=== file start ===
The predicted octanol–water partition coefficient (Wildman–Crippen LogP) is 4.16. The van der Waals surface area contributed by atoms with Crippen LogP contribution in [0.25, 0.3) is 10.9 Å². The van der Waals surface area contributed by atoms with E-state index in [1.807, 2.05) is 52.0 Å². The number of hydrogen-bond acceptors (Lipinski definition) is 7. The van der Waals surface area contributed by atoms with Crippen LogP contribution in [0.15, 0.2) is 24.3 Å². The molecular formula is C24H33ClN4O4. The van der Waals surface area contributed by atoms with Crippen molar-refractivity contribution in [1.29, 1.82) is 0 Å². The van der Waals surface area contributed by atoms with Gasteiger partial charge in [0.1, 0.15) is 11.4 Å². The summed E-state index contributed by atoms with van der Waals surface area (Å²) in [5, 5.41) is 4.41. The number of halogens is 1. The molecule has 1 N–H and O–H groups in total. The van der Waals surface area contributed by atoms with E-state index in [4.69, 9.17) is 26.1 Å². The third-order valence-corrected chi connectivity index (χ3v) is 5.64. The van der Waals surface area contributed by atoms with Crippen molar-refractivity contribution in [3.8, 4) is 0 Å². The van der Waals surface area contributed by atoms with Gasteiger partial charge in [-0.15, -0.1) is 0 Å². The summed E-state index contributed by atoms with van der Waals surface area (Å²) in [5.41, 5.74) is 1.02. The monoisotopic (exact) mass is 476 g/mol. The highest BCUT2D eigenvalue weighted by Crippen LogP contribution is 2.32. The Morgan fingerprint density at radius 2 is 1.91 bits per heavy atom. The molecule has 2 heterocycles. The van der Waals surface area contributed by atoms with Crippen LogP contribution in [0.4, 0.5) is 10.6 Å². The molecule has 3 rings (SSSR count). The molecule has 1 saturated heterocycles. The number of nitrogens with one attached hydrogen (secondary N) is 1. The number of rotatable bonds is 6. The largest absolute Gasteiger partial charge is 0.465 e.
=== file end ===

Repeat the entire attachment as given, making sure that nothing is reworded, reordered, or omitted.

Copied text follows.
The predicted octanol–water partition coefficient (Wildman–Crippen LogP) is 4.16. The van der Waals surface area contributed by atoms with Crippen LogP contribution in [0.25, 0.3) is 10.9 Å². The van der Waals surface area contributed by atoms with E-state index in [1.807, 2.05) is 52.0 Å². The number of hydrogen-bond acceptors (Lipinski definition) is 7. The van der Waals surface area contributed by atoms with Crippen LogP contribution in [0.15, 0.2) is 24.3 Å². The molecular formula is C24H33ClN4O4. The van der Waals surface area contributed by atoms with Crippen molar-refractivity contribution in [1.29, 1.82) is 0 Å². The van der Waals surface area contributed by atoms with Gasteiger partial charge in [0.1, 0.15) is 11.4 Å². The summed E-state index contributed by atoms with van der Waals surface area (Å²) in [5, 5.41) is 4.41. The number of halogens is 1. The molecule has 1 N–H and O–H groups in total. The van der Waals surface area contributed by atoms with E-state index in [4.69, 9.17) is 26.1 Å². The third-order valence-corrected chi connectivity index (χ3v) is 5.64. The van der Waals surface area contributed by atoms with Crippen molar-refractivity contribution in [3.8, 4) is 0 Å². The van der Waals surface area contributed by atoms with Gasteiger partial charge in [-0.15, -0.1) is 0 Å². The summed E-state index contributed by atoms with van der Waals surface area (Å²) in [5.41, 5.74) is 1.02. The monoisotopic (exact) mass is 476 g/mol. The highest BCUT2D eigenvalue weighted by Crippen LogP contribution is 2.32. The Morgan fingerprint density at radius 2 is 1.91 bits per heavy atom. The molecule has 2 heterocycles. The van der Waals surface area contributed by atoms with Crippen LogP contribution in [0.4, 0.5) is 10.6 Å². The molecule has 3 rings (SSSR count). The molecule has 1 saturated heterocycles. The number of nitrogens with one attached hydrogen (secondary N) is 1. The number of rotatable bonds is 6. The largest absolute Gasteiger partial charge is 0.465 e.